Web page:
“How much does the PCT spend on healthcare for people over the age of 65?” the telephone caller enquired. An impossible question to answer accurately, but after a moment’s reflection I suggested applying the Pareto principle. Most of our money is now consumed by long-term conditions management or, is it fair to say, mis-management. A back of the envelope assumption would mean about £800 million would be a ball-park figure to begin with.
I know why we were being asked. There are lots of discussions about how to better align the interface between health and social care, especially for the elderly. The difficulty, of course, is the fault line between the services, created by one being means tested and the other being free. Theoretically and intuitively integration between health and social care should benefit use of resources but, more importantly, it should benefit patients. The problem always seems to be clearly tracking the benefits in a complex system. Collecting appropriate data seems to end up in the “too difficult” box. It also runs into the shredder of all great strategies – culture. There are huge cultural differences between a system which is held to account locally, and one which purports to abhor postcode lotteries and has the prime purpose of providing the same level of service no matter where you live.
Integration, however, must be the right thing to do, despite the difficulties. Primary care trusts were constructed to be co-terminous with local authorities, the intention being to foster integrated working.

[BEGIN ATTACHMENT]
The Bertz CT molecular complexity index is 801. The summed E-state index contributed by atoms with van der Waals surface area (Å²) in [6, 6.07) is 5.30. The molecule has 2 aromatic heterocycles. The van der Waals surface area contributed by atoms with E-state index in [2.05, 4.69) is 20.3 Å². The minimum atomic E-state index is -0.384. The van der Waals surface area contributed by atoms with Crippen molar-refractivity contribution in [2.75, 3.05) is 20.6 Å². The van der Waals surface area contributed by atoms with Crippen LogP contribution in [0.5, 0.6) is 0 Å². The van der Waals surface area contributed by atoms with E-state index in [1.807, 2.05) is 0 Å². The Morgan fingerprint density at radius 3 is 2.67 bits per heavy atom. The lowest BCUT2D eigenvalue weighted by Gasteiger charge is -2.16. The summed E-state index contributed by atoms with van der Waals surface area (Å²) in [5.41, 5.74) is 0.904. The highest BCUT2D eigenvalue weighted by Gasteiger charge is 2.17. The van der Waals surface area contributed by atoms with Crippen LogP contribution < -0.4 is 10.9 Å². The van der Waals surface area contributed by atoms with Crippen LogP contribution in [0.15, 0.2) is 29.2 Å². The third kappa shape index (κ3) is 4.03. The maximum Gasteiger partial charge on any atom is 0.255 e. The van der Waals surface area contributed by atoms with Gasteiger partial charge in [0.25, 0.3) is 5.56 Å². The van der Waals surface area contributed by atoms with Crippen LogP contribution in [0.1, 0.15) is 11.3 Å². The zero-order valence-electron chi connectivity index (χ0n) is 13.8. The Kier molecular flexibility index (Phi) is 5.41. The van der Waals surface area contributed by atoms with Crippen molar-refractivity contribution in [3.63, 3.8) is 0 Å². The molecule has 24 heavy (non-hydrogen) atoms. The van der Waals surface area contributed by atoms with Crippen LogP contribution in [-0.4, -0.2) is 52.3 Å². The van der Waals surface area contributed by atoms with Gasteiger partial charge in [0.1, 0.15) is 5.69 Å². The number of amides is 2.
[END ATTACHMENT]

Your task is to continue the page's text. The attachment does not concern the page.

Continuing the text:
Our professional executive committee comprises the GP chairs of the clusters (from here on to be known as consortia) with the executive team from NHS Lincolnshire. At the last meeting we went through the emerging policy documents. We picked up the strong emphasis on the role of local authorities for co-ordinating integrated working. We picked up on the strong emphasis that GP consortia and the independent commissioning board will have sole preserve for NHS commissioning.
We also picked up the early thinking from within our consortia that patient flows do not comply with local authority boundaries. Some of our emergent consortia, building on the development and experience which they have had over the last few years, will be created by the fragmentation and coalescence of groupings of practices to focus on patients, not local authority boundaries.
Then it occurred to me that maybe one of the solutions is to stop thinking about co-terminosity and focus on the person. Individual budgets are far more advanced in social care. Can consortia be given their budget for social care? If the money follows the patient then co-terminosity becomes less of an issue. Consortia could then have a clear idea of what resource, health, and social care, is available for their registered patients and make it work in an integrated way.
It’s just an idea.
Martin McShane qualified in 1981 from University College Hospital Medical School. He trained in surgery until 1990 then switched to general practice where he spent over a decade working in a semi-rural practice on the edge of Sheffield. In a fulfilling job, with a great lifestyle, he decided to give it all up and take on a fresh challenge. He entered NHS management, full time, in 2004 as a PCT chief executive after experience in fund holding and chairmanship of both a primary care group and subsequent professional executive committee. Since 2006 he has been director of strategic planning for NHS Lincolnshire, where there are 5,600 miles of road but less than 50 miles of dual carriageway.